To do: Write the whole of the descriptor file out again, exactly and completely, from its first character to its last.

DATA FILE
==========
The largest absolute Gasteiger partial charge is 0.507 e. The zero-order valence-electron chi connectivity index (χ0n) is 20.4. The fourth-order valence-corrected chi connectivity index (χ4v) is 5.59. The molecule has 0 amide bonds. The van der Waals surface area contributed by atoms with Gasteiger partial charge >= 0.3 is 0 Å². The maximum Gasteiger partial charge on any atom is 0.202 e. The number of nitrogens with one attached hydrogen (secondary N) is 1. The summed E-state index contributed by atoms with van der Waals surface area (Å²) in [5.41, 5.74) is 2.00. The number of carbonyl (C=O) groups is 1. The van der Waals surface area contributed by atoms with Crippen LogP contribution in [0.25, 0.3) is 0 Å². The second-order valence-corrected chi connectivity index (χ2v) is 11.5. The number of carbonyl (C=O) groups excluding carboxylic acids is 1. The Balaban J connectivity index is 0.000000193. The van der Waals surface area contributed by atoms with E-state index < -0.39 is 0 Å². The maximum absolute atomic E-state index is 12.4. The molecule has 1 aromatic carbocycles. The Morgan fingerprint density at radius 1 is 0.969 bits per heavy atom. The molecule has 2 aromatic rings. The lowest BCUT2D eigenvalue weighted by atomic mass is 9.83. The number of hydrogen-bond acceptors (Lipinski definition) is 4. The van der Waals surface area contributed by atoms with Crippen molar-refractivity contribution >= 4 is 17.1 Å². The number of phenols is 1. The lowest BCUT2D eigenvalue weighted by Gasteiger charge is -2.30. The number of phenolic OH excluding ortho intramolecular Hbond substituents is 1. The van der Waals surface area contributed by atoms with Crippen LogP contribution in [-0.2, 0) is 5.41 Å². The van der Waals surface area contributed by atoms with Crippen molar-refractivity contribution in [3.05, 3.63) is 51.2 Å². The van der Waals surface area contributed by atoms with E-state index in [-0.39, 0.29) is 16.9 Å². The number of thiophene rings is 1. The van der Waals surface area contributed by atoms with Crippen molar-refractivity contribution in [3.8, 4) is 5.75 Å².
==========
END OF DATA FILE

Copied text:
The largest absolute Gasteiger partial charge is 0.507 e. The zero-order valence-electron chi connectivity index (χ0n) is 20.4. The fourth-order valence-corrected chi connectivity index (χ4v) is 5.59. The molecule has 0 amide bonds. The van der Waals surface area contributed by atoms with Gasteiger partial charge >= 0.3 is 0 Å². The maximum Gasteiger partial charge on any atom is 0.202 e. The number of nitrogens with one attached hydrogen (secondary N) is 1. The summed E-state index contributed by atoms with van der Waals surface area (Å²) in [5.41, 5.74) is 2.00. The number of carbonyl (C=O) groups is 1. The van der Waals surface area contributed by atoms with Crippen LogP contribution in [0.25, 0.3) is 0 Å². The second-order valence-corrected chi connectivity index (χ2v) is 11.5. The number of carbonyl (C=O) groups excluding carboxylic acids is 1. The Balaban J connectivity index is 0.000000193. The van der Waals surface area contributed by atoms with E-state index < -0.39 is 0 Å². The maximum absolute atomic E-state index is 12.4. The molecule has 1 aromatic carbocycles. The Morgan fingerprint density at radius 1 is 0.969 bits per heavy atom. The molecule has 2 aromatic rings. The lowest BCUT2D eigenvalue weighted by atomic mass is 9.83. The number of hydrogen-bond acceptors (Lipinski definition) is 4. The van der Waals surface area contributed by atoms with Crippen molar-refractivity contribution >= 4 is 17.1 Å². The number of phenols is 1. The lowest BCUT2D eigenvalue weighted by Gasteiger charge is -2.30. The number of phenolic OH excluding ortho intramolecular Hbond substituents is 1. The van der Waals surface area contributed by atoms with Crippen LogP contribution in [-0.2, 0) is 5.41 Å². The van der Waals surface area contributed by atoms with Crippen molar-refractivity contribution in [3.05, 3.63) is 51.2 Å². The van der Waals surface area contributed by atoms with E-state index in [-0.39, 0.29) is 16.9 Å². The number of thiophene rings is 1. The van der Waals surface area contributed by atoms with Crippen molar-refractivity contribution in [3.8, 4) is 5.75 Å².